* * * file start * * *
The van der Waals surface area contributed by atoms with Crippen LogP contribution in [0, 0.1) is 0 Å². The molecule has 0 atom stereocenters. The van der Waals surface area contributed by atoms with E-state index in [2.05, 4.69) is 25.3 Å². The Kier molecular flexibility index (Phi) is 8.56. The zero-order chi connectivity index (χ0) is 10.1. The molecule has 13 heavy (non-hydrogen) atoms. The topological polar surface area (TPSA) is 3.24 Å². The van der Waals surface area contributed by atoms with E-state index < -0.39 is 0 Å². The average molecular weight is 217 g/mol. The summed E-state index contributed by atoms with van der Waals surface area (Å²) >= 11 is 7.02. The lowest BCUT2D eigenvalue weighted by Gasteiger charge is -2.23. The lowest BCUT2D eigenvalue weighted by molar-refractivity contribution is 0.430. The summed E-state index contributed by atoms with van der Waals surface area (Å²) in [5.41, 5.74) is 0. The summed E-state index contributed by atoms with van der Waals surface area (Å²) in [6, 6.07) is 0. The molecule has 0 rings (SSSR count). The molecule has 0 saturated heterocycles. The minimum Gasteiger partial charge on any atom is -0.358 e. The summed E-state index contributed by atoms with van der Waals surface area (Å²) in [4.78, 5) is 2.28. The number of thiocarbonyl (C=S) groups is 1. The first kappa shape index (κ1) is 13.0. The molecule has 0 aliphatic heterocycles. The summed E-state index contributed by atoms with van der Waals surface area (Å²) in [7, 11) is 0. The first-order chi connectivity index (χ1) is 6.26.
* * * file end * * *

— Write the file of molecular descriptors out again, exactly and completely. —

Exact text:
The van der Waals surface area contributed by atoms with Crippen LogP contribution in [0, 0.1) is 0 Å². The molecule has 0 atom stereocenters. The van der Waals surface area contributed by atoms with E-state index in [2.05, 4.69) is 25.3 Å². The Kier molecular flexibility index (Phi) is 8.56. The zero-order chi connectivity index (χ0) is 10.1. The molecule has 13 heavy (non-hydrogen) atoms. The topological polar surface area (TPSA) is 3.24 Å². The van der Waals surface area contributed by atoms with E-state index < -0.39 is 0 Å². The average molecular weight is 217 g/mol. The summed E-state index contributed by atoms with van der Waals surface area (Å²) >= 11 is 7.02. The lowest BCUT2D eigenvalue weighted by Gasteiger charge is -2.23. The lowest BCUT2D eigenvalue weighted by molar-refractivity contribution is 0.430. The summed E-state index contributed by atoms with van der Waals surface area (Å²) in [5.41, 5.74) is 0. The summed E-state index contributed by atoms with van der Waals surface area (Å²) in [6, 6.07) is 0. The molecule has 0 rings (SSSR count). The molecule has 0 saturated heterocycles. The minimum Gasteiger partial charge on any atom is -0.358 e. The summed E-state index contributed by atoms with van der Waals surface area (Å²) in [4.78, 5) is 2.28. The number of thiocarbonyl (C=S) groups is 1. The first kappa shape index (κ1) is 13.0. The molecule has 0 aliphatic heterocycles. The summed E-state index contributed by atoms with van der Waals surface area (Å²) in [7, 11) is 0. The first-order chi connectivity index (χ1) is 6.26.